Friday, January 6, 2017

Noah and his Ark

One of the best known stories of Genesis is that of Noah's Ark:

Because the world was filled with evil people, God "regretted that he had made man on the earth, and it grieved him to his heart." He decided to blot humans out. Luckily for humanity, though, Noah found favor in God's eyes. God gave Noah precise instructions on how to build an ark to protect Noah, his family, and pairs of every living thing of the world from the flood. After they were safely ensconced in this ark, "the fountains of the great deep burst forth, and the windows of the heavens were opened" (Genesis 7:11). The rain fell for 40 days and 40 nights. The earth was covered even to the tips of the highest mountains. And the water remained for 150 days. Another 40 days elapsed, and Noah released a dove from the ark to determine if it were safe to disembark. On the second attempt, the dove returned with an olive branch, and on the third, it didn't return at all. But Noah still waited until God told him to come out before disembarking. (I'd say this was probably the wisest choice.) When the occupants of the ship were safely on dry ground, God made a covenant with Noah and his descendants that he would never again destroy the earth by flood. The rainbow is the sign of that covenant. 

This flood story is likely one that was well-known in the region when the book of Genesis was written, given its similarities to Utnapishtim's flood story in the Epic of Gilgamesh (which precedes the book of Genesis). In order to determine what was important in this story, it is interesting to compare the similarities and differences between the two legends. 

For instance, both stories have a flood that destroys the earth - leaving only one protagonist, his family, and a pair of every living thing to survive. Both have an ark, in which all of these lucky survivors seek refuge. Both end in a covenant saying the earth's occupants will no longer be destroyed. This is the skeleton of the story around which the author of Genesis and the author of Gilgamesh weave their details. This is the adventure part of the story. The part we all remember. But the differences are the parts that make Noah stand out from Utnaphishtim.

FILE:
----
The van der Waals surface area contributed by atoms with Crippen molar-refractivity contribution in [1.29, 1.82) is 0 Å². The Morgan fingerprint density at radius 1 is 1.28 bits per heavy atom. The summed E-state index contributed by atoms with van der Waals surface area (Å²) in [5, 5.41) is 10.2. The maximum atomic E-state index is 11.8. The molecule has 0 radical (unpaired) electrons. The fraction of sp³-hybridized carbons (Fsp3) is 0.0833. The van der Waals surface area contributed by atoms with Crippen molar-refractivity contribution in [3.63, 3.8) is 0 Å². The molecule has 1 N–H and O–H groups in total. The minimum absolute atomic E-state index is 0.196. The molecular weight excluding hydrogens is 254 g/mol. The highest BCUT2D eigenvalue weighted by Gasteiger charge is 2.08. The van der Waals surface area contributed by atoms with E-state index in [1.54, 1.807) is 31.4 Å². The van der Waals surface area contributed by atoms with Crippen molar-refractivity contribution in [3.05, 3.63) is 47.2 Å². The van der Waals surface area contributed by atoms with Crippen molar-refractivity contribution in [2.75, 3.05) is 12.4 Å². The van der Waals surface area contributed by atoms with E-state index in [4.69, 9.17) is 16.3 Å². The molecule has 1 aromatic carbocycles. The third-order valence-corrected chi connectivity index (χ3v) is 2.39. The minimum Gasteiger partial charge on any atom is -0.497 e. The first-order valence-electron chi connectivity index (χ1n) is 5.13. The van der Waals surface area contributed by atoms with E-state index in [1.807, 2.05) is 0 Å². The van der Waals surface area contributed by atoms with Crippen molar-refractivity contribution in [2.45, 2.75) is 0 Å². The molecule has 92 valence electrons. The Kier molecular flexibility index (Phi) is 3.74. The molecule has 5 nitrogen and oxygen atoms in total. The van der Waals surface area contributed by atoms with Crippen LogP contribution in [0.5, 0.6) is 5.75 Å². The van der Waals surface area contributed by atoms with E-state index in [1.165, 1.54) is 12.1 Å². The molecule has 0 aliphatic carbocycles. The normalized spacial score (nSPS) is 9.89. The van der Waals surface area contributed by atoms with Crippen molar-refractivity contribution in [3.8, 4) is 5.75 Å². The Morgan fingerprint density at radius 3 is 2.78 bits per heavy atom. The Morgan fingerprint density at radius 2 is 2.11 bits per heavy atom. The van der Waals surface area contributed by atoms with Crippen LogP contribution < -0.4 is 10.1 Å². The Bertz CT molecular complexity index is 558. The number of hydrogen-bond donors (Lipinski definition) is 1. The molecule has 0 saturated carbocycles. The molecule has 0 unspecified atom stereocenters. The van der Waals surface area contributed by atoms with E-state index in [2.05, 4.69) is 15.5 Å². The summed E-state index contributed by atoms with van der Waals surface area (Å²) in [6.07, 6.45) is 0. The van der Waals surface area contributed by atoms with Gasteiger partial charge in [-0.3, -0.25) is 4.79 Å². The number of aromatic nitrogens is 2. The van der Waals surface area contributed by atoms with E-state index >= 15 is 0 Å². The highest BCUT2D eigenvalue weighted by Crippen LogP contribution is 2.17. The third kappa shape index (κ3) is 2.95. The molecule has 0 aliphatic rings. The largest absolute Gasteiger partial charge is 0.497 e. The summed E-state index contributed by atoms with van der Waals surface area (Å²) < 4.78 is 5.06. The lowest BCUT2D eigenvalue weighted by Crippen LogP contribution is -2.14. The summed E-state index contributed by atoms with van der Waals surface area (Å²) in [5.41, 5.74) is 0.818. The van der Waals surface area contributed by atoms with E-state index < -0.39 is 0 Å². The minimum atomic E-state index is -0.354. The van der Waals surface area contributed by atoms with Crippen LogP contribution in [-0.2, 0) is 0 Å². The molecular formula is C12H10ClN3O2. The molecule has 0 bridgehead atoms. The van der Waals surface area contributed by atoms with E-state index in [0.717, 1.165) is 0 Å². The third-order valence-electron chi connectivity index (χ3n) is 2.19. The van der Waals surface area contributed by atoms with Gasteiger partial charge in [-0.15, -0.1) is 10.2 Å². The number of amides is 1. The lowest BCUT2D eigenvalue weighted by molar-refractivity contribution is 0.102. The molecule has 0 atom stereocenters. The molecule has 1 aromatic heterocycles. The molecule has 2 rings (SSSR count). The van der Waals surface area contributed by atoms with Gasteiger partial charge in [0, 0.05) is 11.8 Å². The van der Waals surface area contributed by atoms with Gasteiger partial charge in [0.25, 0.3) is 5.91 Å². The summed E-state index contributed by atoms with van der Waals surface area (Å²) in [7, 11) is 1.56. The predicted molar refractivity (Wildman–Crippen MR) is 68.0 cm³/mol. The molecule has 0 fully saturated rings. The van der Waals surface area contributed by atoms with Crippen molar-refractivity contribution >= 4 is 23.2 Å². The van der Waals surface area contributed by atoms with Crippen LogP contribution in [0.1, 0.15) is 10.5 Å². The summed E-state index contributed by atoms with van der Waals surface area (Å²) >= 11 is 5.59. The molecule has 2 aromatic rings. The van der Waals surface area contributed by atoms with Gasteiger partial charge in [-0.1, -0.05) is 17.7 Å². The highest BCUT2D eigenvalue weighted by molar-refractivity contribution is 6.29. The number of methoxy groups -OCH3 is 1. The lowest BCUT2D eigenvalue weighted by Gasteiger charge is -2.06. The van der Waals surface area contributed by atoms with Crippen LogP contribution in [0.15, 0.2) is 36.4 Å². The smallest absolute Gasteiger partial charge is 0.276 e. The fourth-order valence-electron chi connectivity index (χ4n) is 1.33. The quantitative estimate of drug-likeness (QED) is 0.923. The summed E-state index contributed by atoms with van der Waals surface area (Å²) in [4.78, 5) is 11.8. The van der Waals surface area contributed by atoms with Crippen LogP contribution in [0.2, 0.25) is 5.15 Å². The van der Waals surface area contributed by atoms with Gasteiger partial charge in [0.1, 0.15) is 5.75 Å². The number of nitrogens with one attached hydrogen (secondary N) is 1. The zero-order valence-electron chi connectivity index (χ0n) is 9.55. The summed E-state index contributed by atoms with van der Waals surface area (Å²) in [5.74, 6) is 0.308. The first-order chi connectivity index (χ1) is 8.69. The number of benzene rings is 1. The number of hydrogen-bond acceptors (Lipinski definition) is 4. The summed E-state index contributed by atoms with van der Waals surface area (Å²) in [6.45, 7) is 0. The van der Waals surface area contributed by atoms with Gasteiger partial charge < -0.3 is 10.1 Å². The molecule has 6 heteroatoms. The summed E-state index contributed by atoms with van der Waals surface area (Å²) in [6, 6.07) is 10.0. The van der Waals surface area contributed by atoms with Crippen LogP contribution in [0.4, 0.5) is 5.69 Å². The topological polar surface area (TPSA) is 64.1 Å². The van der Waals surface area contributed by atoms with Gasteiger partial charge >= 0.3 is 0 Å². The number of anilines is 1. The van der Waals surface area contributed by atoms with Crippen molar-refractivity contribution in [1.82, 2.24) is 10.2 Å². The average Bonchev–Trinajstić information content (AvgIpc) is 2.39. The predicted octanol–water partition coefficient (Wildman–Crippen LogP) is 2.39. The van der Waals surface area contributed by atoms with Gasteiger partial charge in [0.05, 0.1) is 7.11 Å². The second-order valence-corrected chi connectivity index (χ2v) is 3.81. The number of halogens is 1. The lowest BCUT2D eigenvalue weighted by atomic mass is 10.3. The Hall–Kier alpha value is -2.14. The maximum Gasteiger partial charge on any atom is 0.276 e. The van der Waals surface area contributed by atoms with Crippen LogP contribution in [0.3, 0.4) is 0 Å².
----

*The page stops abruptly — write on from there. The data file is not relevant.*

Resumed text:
The main differences I notice in the story are all about righteousness. First of all, the reason the gods had to destroy the earth in Utnapishtim's story was simply that men were loud and annoying. The LORD God's reason, on the other hand, was because men were enmeshed irrevocably in evil. In Noah's story, therefore, there is a moral - if we become evil, we will suffer for it. Whereas in Utnapishtim's story the moral (if there is one) is that the gods make arbitrary choices that we have no control over. 

Another difference is that in Utnapishtim's story, he was told to lie to his neighbors, telling them that if they helped him build the ark for the gods, a season of plenty (beginning with some nice heavy rains) would ensue. Noah, on the other hand, was saved because he was a righteous man, and God wouldn't tell a righteous man to lie to his neighbors. In fact, the author of Genesis leaves it a complete mystery how Noah's neighbors reacted to his ark and how Noah managed to build the thing all alone. 

(I've always thought that Noah warned the people around him of the impending flood, but to no avail. I see no reference to that in the Genesis story. Does this omission mean that Noah kept it a secret? Is that really a righteous thing to do?)

Noah's story continues with a debacle which throws a shadow on Noah's righteousness. After the flood disperses, Noah goes into his tent and drinks to the point of passing out. His youngest son, Ham, enters the tent, finds his father naked, and goes out to gossip with his brothers. His brothers don't find the situation worthy of gossip, though, and they back into the tent (so as not to see their father naked) and cover him with a blanket. When he awakens, Noah curses Ham and his descendants and blesses his older sons. 

Why did the author of Genesis include this little tail end to the story, which until then held Noah in such a fine light? Was it to show that evil did still pervade humanity despite the flood? 

1 comment:

  1. This is a brilliant post Rachel.

    I love your comparison with Utnapishtim's flood.

    I just reread the Koran where the story of The Flood is also presented. In that work, the fact that Noah tried to warn the people is emphasized.

    I think that you are correct with regard to Noah's drunkenness. That little story at the end seems to show that vice and sin would live on.